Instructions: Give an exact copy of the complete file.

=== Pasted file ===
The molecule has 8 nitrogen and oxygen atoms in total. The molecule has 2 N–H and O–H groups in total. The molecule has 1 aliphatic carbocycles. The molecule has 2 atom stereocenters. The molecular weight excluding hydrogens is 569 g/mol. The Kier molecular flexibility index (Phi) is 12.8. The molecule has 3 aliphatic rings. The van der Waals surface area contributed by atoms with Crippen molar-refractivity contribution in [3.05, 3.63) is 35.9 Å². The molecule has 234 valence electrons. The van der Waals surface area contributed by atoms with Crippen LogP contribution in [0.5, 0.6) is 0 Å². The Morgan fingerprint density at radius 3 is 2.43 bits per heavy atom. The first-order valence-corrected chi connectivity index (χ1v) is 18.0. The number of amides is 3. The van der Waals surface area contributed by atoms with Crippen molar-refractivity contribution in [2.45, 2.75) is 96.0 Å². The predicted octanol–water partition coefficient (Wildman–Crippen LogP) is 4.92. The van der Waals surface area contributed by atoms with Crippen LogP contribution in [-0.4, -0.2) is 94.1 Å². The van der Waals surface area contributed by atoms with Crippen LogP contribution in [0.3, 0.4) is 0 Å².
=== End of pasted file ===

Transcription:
The molecule has 8 nitrogen and oxygen atoms in total. The molecule has 2 N–H and O–H groups in total. The molecule has 1 aliphatic carbocycles. The molecule has 2 atom stereocenters. The molecular weight excluding hydrogens is 569 g/mol. The Kier molecular flexibility index (Phi) is 12.8. The molecule has 3 aliphatic rings. The van der Waals surface area contributed by atoms with Crippen molar-refractivity contribution in [3.05, 3.63) is 35.9 Å². The molecule has 234 valence electrons. The van der Waals surface area contributed by atoms with Crippen LogP contribution in [0.5, 0.6) is 0 Å². The Morgan fingerprint density at radius 3 is 2.43 bits per heavy atom. The first-order valence-corrected chi connectivity index (χ1v) is 18.0. The number of amides is 3. The van der Waals surface area contributed by atoms with Crippen molar-refractivity contribution in [2.45, 2.75) is 96.0 Å². The predicted octanol–water partition coefficient (Wildman–Crippen LogP) is 4.92. The van der Waals surface area contributed by atoms with Crippen LogP contribution in [-0.4, -0.2) is 94.1 Å². The van der Waals surface area contributed by atoms with Crippen LogP contribution in [0.3, 0.4) is 0 Å².